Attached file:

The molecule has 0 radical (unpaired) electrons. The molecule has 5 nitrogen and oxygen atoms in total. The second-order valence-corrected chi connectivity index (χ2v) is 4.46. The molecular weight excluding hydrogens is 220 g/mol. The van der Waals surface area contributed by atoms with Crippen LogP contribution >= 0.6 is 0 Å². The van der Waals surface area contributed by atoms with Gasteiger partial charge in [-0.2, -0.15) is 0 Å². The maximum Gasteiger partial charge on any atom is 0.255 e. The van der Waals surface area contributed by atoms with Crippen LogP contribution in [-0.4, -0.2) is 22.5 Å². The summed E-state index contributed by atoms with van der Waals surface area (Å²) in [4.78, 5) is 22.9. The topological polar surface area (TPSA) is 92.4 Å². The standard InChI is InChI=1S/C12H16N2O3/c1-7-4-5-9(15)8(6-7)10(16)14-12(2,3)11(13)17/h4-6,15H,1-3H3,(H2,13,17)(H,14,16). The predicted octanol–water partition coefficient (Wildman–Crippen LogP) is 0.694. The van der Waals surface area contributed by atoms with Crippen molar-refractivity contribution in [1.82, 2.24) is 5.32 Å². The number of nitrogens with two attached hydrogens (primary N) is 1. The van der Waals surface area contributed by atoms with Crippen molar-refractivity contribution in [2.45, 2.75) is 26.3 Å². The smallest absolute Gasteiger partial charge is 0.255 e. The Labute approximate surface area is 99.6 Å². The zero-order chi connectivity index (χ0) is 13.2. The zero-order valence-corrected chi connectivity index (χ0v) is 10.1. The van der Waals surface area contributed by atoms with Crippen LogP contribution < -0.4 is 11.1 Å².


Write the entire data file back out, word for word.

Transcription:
The molecule has 0 radical (unpaired) electrons. The molecule has 5 nitrogen and oxygen atoms in total. The second-order valence-corrected chi connectivity index (χ2v) is 4.46. The molecular weight excluding hydrogens is 220 g/mol. The van der Waals surface area contributed by atoms with Crippen LogP contribution >= 0.6 is 0 Å². The van der Waals surface area contributed by atoms with Gasteiger partial charge in [-0.2, -0.15) is 0 Å². The maximum Gasteiger partial charge on any atom is 0.255 e. The van der Waals surface area contributed by atoms with Crippen LogP contribution in [-0.4, -0.2) is 22.5 Å². The summed E-state index contributed by atoms with van der Waals surface area (Å²) in [4.78, 5) is 22.9. The topological polar surface area (TPSA) is 92.4 Å². The standard InChI is InChI=1S/C12H16N2O3/c1-7-4-5-9(15)8(6-7)10(16)14-12(2,3)11(13)17/h4-6,15H,1-3H3,(H2,13,17)(H,14,16). The predicted octanol–water partition coefficient (Wildman–Crippen LogP) is 0.694. The van der Waals surface area contributed by atoms with Crippen molar-refractivity contribution in [1.82, 2.24) is 5.32 Å². The number of nitrogens with two attached hydrogens (primary N) is 1. The van der Waals surface area contributed by atoms with Crippen molar-refractivity contribution in [2.45, 2.75) is 26.3 Å². The smallest absolute Gasteiger partial charge is 0.255 e. The Labute approximate surface area is 99.6 Å². The zero-order chi connectivity index (χ0) is 13.2. The zero-order valence-corrected chi connectivity index (χ0v) is 10.1. The van der Waals surface area contributed by atoms with Crippen LogP contribution < -0.4 is 11.1 Å².